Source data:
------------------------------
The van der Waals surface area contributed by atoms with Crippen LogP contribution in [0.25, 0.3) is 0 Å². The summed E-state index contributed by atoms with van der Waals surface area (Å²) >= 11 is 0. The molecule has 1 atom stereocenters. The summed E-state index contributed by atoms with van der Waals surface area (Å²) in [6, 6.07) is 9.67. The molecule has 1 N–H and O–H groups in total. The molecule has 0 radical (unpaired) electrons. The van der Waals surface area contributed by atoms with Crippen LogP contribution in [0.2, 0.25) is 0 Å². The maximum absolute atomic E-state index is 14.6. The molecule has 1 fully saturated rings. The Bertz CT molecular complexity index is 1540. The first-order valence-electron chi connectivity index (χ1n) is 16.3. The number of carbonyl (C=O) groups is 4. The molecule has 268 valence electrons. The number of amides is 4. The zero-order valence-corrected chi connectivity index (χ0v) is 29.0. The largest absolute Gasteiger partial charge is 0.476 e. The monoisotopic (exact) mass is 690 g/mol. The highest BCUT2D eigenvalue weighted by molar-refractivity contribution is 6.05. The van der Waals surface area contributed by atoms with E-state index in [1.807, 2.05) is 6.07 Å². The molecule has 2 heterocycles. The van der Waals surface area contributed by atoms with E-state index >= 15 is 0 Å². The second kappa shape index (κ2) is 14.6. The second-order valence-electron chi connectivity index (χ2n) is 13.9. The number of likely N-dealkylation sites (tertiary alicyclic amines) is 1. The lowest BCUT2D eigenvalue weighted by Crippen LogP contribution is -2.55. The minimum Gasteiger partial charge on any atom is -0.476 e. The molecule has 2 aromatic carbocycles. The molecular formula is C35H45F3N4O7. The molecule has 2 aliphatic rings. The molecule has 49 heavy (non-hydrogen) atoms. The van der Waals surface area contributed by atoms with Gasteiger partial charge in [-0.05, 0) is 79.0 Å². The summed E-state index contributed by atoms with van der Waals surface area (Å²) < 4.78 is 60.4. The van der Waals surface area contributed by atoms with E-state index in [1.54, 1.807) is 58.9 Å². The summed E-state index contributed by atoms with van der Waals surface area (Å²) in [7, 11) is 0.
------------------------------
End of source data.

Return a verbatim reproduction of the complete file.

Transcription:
The van der Waals surface area contributed by atoms with Crippen LogP contribution in [0.25, 0.3) is 0 Å². The summed E-state index contributed by atoms with van der Waals surface area (Å²) >= 11 is 0. The molecule has 1 atom stereocenters. The summed E-state index contributed by atoms with van der Waals surface area (Å²) in [6, 6.07) is 9.67. The molecule has 1 N–H and O–H groups in total. The molecule has 0 radical (unpaired) electrons. The van der Waals surface area contributed by atoms with Crippen LogP contribution in [0.2, 0.25) is 0 Å². The maximum absolute atomic E-state index is 14.6. The molecule has 1 fully saturated rings. The Bertz CT molecular complexity index is 1540. The first-order valence-electron chi connectivity index (χ1n) is 16.3. The number of carbonyl (C=O) groups is 4. The molecule has 268 valence electrons. The number of amides is 4. The zero-order valence-corrected chi connectivity index (χ0v) is 29.0. The largest absolute Gasteiger partial charge is 0.476 e. The monoisotopic (exact) mass is 690 g/mol. The highest BCUT2D eigenvalue weighted by molar-refractivity contribution is 6.05. The van der Waals surface area contributed by atoms with E-state index in [1.807, 2.05) is 6.07 Å². The molecule has 2 heterocycles. The van der Waals surface area contributed by atoms with E-state index >= 15 is 0 Å². The second kappa shape index (κ2) is 14.6. The second-order valence-electron chi connectivity index (χ2n) is 13.9. The number of likely N-dealkylation sites (tertiary alicyclic amines) is 1. The lowest BCUT2D eigenvalue weighted by Crippen LogP contribution is -2.55. The minimum Gasteiger partial charge on any atom is -0.476 e. The molecule has 2 aromatic carbocycles. The molecular formula is C35H45F3N4O7. The molecule has 2 aliphatic rings. The molecule has 49 heavy (non-hydrogen) atoms. The van der Waals surface area contributed by atoms with Gasteiger partial charge in [-0.05, 0) is 79.0 Å². The summed E-state index contributed by atoms with van der Waals surface area (Å²) < 4.78 is 60.4. The van der Waals surface area contributed by atoms with E-state index in [1.54, 1.807) is 58.9 Å². The summed E-state index contributed by atoms with van der Waals surface area (Å²) in [7, 11) is 0.